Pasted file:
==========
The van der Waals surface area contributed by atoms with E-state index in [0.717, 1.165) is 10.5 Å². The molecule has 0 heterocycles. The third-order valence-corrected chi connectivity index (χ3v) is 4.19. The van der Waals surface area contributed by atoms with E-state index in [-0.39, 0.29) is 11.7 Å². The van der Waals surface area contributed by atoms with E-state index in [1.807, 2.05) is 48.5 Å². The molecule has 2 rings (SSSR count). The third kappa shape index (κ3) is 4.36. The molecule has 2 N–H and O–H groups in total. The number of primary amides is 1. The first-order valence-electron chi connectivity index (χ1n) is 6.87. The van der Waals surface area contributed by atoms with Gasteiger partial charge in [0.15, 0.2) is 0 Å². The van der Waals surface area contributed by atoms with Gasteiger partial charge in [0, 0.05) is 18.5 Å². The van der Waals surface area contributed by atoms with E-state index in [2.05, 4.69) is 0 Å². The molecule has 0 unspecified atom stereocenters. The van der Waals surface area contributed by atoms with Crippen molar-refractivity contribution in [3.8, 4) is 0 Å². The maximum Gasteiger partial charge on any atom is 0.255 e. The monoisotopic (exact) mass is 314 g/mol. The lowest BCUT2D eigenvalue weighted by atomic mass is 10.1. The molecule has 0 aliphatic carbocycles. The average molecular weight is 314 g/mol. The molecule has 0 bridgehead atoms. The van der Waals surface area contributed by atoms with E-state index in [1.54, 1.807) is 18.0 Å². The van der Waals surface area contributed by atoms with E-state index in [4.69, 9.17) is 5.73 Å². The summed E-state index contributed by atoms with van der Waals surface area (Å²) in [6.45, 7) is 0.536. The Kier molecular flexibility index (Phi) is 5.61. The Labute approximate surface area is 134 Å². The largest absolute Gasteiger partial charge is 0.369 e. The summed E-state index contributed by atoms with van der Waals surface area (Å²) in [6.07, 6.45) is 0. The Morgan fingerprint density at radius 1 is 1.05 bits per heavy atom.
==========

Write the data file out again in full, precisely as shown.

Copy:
The van der Waals surface area contributed by atoms with E-state index in [0.717, 1.165) is 10.5 Å². The molecule has 0 heterocycles. The third-order valence-corrected chi connectivity index (χ3v) is 4.19. The van der Waals surface area contributed by atoms with E-state index in [-0.39, 0.29) is 11.7 Å². The van der Waals surface area contributed by atoms with E-state index in [1.807, 2.05) is 48.5 Å². The molecule has 2 rings (SSSR count). The third kappa shape index (κ3) is 4.36. The molecule has 2 N–H and O–H groups in total. The number of primary amides is 1. The first-order valence-electron chi connectivity index (χ1n) is 6.87. The van der Waals surface area contributed by atoms with Gasteiger partial charge in [0.15, 0.2) is 0 Å². The van der Waals surface area contributed by atoms with Gasteiger partial charge in [0, 0.05) is 18.5 Å². The van der Waals surface area contributed by atoms with E-state index in [2.05, 4.69) is 0 Å². The molecule has 0 unspecified atom stereocenters. The van der Waals surface area contributed by atoms with Crippen molar-refractivity contribution in [3.8, 4) is 0 Å². The maximum Gasteiger partial charge on any atom is 0.255 e. The monoisotopic (exact) mass is 314 g/mol. The lowest BCUT2D eigenvalue weighted by atomic mass is 10.1. The molecule has 0 aliphatic carbocycles. The average molecular weight is 314 g/mol. The molecule has 0 bridgehead atoms. The van der Waals surface area contributed by atoms with E-state index in [1.54, 1.807) is 18.0 Å². The van der Waals surface area contributed by atoms with E-state index in [4.69, 9.17) is 5.73 Å². The summed E-state index contributed by atoms with van der Waals surface area (Å²) in [6.45, 7) is 0.536. The Kier molecular flexibility index (Phi) is 5.61. The Labute approximate surface area is 134 Å². The largest absolute Gasteiger partial charge is 0.369 e. The summed E-state index contributed by atoms with van der Waals surface area (Å²) in [6.07, 6.45) is 0. The Morgan fingerprint density at radius 1 is 1.05 bits per heavy atom.